Because of polio in early life one of Hurd's feet was weak, tired quickly and sometimes caused him to stumble. He was thus unfit for active service when the Second World War broke out, and was instead attached to the Royal Engineers, for a time being responsible for the removal of railings and gates for the war effort in the Edinburgh area. It was not a popular activity and he often had difficult decisions to make. But remaining in Edinburgh enabled him to continue his campaign for good design as co-author with Alan Reiach of 'Building Scotland', first issued in 1941 and reprinted in 1944, and through BBC broadcasts. From 1943 until 1948 he was President of the Saltire Society and for the following eight years he was its honorary secretary.
Neil returned to practice after the war, the practice retaining the title of Neil & Hurd until Neil finally left altogether in 1950, around the time that he married his secretary. The name was then changed to Robert Hurd Architect. Although post-war conditions were difficult the practice quickly recovered.
Hurd never sought membership of the RIBA and was content to remain FRIAS only. He was Vice-President of the Scottish Georgian Society from its foundation, and an honorary member of the Georgian Group in London, while his lifelong interest in broadcasting and the performing arts brought him membership of the Scottish Advisory Panel of the BBC and of the Council of the Edinburgh Festival Society. Alan Reiach described him as 'personally a man of great charm, a witty and sometimes irreverent companion. [He] had a strong determination, and while always concerned with broader issues affecting affairs in Scotland no cause that he thought worthwhile was too small for his support.'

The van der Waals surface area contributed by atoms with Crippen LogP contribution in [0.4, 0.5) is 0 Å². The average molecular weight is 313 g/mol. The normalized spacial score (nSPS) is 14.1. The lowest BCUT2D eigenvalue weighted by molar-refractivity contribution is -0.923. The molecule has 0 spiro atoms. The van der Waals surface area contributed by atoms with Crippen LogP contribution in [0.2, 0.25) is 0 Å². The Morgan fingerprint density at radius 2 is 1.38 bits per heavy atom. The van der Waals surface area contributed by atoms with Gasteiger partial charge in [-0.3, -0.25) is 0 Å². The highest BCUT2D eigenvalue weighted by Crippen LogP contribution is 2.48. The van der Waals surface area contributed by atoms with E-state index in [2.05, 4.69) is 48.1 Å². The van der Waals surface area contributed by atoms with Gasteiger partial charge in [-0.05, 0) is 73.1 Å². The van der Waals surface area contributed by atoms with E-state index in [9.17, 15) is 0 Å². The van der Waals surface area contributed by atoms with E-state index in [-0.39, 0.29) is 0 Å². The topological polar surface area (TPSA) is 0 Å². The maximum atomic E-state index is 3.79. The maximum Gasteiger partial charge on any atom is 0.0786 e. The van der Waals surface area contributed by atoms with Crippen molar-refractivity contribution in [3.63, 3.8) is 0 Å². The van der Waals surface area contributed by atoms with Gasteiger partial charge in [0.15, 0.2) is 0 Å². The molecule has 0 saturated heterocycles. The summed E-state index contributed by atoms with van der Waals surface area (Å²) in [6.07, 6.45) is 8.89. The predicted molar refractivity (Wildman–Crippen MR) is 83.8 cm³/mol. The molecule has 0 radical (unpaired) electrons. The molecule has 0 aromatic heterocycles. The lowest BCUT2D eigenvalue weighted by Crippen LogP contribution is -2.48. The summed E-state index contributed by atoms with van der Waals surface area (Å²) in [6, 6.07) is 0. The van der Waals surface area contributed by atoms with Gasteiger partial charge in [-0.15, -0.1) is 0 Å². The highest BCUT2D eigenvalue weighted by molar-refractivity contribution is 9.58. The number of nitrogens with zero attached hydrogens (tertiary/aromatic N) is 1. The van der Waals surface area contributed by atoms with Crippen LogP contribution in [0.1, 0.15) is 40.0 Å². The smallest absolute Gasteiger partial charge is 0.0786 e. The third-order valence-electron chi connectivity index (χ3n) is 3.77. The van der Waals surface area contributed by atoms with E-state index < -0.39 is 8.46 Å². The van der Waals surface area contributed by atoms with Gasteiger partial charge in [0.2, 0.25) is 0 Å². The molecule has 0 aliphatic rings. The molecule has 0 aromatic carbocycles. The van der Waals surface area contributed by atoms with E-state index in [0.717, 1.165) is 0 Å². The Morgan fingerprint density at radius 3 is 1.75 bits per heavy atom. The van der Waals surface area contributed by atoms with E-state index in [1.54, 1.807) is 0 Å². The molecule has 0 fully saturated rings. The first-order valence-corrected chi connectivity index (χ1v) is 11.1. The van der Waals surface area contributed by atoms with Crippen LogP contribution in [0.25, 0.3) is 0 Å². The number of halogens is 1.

Hurd never married. From the late 1930s Ian Paul lived with him. They first met on a McBrayne steamer through a shared interest in Iona and the western seaboard which subsequently extended to the Saltire Society, The National Trust for Scotland (where Paul was briefly a temporary secretary) and other bodies Hurd was interested in. Paul was a man of wide interests who had attended the University of Edinburgh but left without a degree. In earlier years the arrangement may have had its uses when Hurd was over-stretched on his interests outwith the practice but he rarely had a job in the ordinary sense of the word, only occasional fee-paid research work for Dr David Russell, and his post-war intention of establishing himself as an upmarket antique dealer by acquiring the best pieces in the showrooms of other dealers was out of touch with reality. For much of the post-war period their relationship was not a happy one, not least because of his habit of accompanying Hurd when his presence was not appropriate. Nevertheless Hurd felt some responsibility for him and left him his house.
Private and Business Addresses
|The following private or business addresses are associated with this architectural practice:|
| ||Address||Type||Date from||Date to||Notes|
|3, Forres Street, Edinburgh, Scotland||Business||1932||1944|| |
|12, Randolph Place, Edinburgh, Scotland||Business||1944||1950|| |
|41, Charlotte Square, Edinburgh, Scotland|| ||1949|| || |
Employment and Training
Employees or Pupils
Buildings and Designs
|The following periodicals contain references to this architectural practice:|
| ||Periodical Name||Date||Edition||Publisher||Notes|
|Builder||2 December 1949|| || ||p747|
|Builder||4 March 1949|| || ||p288|